What is an IP PBX?
In regular telephone systems, a PBX (private branch exchange) is the switching system that manages calls between internal or local users. It also shares a number of lines that connect to the external, public phone system and parcels them out as needed to the local users. In addition, enterprise PBX systems have other features that allow them to take incoming calls, send them to the correct extensions, connect calls to answering services, etc. A typical PBX consists of a set of external phone lines, a computer server system that manages call switching, a set of internal phone lines and some form of console for manual control.

In VoIP or IP telephony systems, the IP PBX does all this and more. It performs all the switching and connecting of VoIP calls. In many cases it does the same for regular telephone calls (in systems that can handle both kinds of phone system). It is also highly programmable and can perform advanced functions including voice menu systems, automatic call conferencing, click-to-call (click on a contact record on a PC screen to initiate a voice call), call logging and tracking and much more. Using an IP PBX system and VoIP telephone service allows an organization to combine (or converge) voice and data networks into a single system for cost-savings, simpler management and greater functionality.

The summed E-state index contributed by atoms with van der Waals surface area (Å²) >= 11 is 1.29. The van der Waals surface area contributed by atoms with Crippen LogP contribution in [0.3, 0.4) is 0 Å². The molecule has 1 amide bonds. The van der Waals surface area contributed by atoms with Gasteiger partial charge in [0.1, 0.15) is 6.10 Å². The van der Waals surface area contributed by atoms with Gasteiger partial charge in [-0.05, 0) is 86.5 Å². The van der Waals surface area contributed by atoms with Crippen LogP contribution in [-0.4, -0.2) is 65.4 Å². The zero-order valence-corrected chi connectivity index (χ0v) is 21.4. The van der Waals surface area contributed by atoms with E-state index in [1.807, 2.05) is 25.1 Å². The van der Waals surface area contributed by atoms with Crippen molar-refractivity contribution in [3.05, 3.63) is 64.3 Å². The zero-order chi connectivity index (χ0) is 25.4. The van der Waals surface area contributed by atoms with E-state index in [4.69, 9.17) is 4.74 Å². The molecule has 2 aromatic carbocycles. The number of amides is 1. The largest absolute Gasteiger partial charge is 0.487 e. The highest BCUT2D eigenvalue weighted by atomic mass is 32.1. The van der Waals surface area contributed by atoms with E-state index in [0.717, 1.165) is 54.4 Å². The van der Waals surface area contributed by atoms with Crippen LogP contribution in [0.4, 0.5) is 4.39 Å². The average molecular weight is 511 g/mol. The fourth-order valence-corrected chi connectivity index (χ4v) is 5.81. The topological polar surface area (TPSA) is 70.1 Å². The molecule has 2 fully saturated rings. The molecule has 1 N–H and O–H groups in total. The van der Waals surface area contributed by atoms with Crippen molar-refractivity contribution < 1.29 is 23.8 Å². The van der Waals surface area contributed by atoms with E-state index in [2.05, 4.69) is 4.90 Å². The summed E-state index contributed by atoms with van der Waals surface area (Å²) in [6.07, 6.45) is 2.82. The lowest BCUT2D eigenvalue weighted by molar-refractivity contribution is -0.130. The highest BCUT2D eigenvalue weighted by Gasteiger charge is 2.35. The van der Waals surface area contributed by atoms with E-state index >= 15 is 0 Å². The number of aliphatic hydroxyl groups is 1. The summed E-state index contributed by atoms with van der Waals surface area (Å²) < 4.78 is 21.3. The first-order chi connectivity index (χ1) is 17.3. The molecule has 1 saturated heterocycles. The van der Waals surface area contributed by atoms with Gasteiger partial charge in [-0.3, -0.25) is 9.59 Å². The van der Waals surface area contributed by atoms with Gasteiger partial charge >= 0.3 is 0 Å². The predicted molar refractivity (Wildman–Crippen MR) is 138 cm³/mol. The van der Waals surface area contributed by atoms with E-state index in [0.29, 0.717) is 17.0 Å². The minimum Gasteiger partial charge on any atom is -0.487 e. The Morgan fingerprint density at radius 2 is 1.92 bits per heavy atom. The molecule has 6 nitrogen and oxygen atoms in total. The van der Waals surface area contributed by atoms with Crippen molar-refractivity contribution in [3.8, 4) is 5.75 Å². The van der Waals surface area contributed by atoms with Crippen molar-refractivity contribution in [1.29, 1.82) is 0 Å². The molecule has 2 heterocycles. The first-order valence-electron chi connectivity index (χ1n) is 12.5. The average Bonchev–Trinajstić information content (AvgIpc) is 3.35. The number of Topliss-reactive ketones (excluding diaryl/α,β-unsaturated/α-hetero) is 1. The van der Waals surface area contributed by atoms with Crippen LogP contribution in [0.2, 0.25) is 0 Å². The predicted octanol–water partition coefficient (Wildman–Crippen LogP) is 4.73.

Typically an IP PBX system is a piece of software running on a server . Depending on the workload, that server can also be performing other tasks, but usually it is dedicated and also acts as the VoIP system's connection to the internet. IP-PBX systems can come as software for you to install on an existing server of your own, or as preconfigured software on a server, or even as a turnkey box that is completely set up in advance to just connect to your existing network.